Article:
ennemi intime

JacquesA

New Member
French
I have this expression "ennemi intime" to translate. The sentence says: "Les deux chefs d'etat, anciens ennemis intimes...."

Intimate ennemies seems too literal. Any better translation?
 
  • SwissPete

    Senior Member
    Français (CH), AE (California)
    :) Welcome to the forum, JacquesA.

    Intimate enemy (one N) exists in English.

    I believe it's appropriate in your context.
     

    JacquesA

    New Member
    French
    Indeed, it is in the international politics context: this is the summary

    Le president ivoirien, Laurent Gbagbo, et son ancien ami, le president Burkinabe Blaise Compaore devenu son ennemi intime....
     

    Adasta

    Member
    English / England
    Mortal Enemies would surely be more fitting? I've never heard of "intimate enemies"! Sounds a bit...romantique
     

    Bizarrissime

    Senior Member
    français & English
    Rebonjour

    "Mortal enemies" are more likely to wish death upon one another than might be "intimate" ones, who would, rather, have an indeed "romantique" stance, in the literary sense, whereby each would retain une rancune against the other, each would be a sort of trembling volcano with regard to others' commentaries concerning the ennemi. In politics, such people detest the power and the privilege granted the other. Extremely so... but not so that the one would wish the death of the other, je crois. Intimate enemies would know the intimate details, one of the other's life and loves; mortal enemies would have a walled-in grudge that would barricade them from such awareness of intimacy...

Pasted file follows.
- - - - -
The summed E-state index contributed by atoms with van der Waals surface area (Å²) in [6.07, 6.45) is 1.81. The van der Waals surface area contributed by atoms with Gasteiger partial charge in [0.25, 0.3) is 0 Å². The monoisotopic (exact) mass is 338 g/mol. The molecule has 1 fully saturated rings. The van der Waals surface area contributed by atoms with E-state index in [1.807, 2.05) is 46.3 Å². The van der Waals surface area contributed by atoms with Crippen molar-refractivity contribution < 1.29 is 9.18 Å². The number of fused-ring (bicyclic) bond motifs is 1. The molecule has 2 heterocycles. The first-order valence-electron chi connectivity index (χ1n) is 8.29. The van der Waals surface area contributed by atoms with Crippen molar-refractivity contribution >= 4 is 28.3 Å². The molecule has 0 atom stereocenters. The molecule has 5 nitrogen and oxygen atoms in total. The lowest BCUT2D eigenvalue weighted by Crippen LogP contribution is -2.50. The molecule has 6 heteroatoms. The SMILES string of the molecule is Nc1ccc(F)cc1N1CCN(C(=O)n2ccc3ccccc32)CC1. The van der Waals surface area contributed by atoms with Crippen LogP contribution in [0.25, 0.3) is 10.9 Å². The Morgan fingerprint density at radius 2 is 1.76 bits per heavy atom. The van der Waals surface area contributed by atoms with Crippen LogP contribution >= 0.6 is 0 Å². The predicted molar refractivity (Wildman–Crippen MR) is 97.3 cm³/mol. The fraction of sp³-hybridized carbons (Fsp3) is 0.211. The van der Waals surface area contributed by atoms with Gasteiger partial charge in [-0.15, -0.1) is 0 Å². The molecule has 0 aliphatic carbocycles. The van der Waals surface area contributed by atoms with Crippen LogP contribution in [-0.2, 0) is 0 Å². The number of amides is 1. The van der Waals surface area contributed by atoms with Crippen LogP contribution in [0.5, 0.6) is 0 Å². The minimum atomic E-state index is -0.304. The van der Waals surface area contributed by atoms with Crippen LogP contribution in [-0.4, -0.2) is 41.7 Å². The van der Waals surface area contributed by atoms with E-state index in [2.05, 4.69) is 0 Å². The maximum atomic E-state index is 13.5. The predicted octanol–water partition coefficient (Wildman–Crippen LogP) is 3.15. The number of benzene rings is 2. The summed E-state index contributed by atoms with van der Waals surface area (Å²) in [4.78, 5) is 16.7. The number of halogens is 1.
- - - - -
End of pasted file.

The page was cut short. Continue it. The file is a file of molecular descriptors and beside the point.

schmaetterlink

    Senior Member
    U.S., English
    I haven't heard of "intimate enemies," either; I'm sure it's been said, but it sounds very awkward to me, even oxymoronic.

    "Mortal enemies" can be used figuratively, in cases where one does not necessarily wish death upon the other. But "nemesis" may be your best bet.
     

    Morbleu!

    New Member
    English - U.S.
    It is a more modern, informal term, but "frenemy," a friend for whom one has a fundamental dislike, comes to mind.
     
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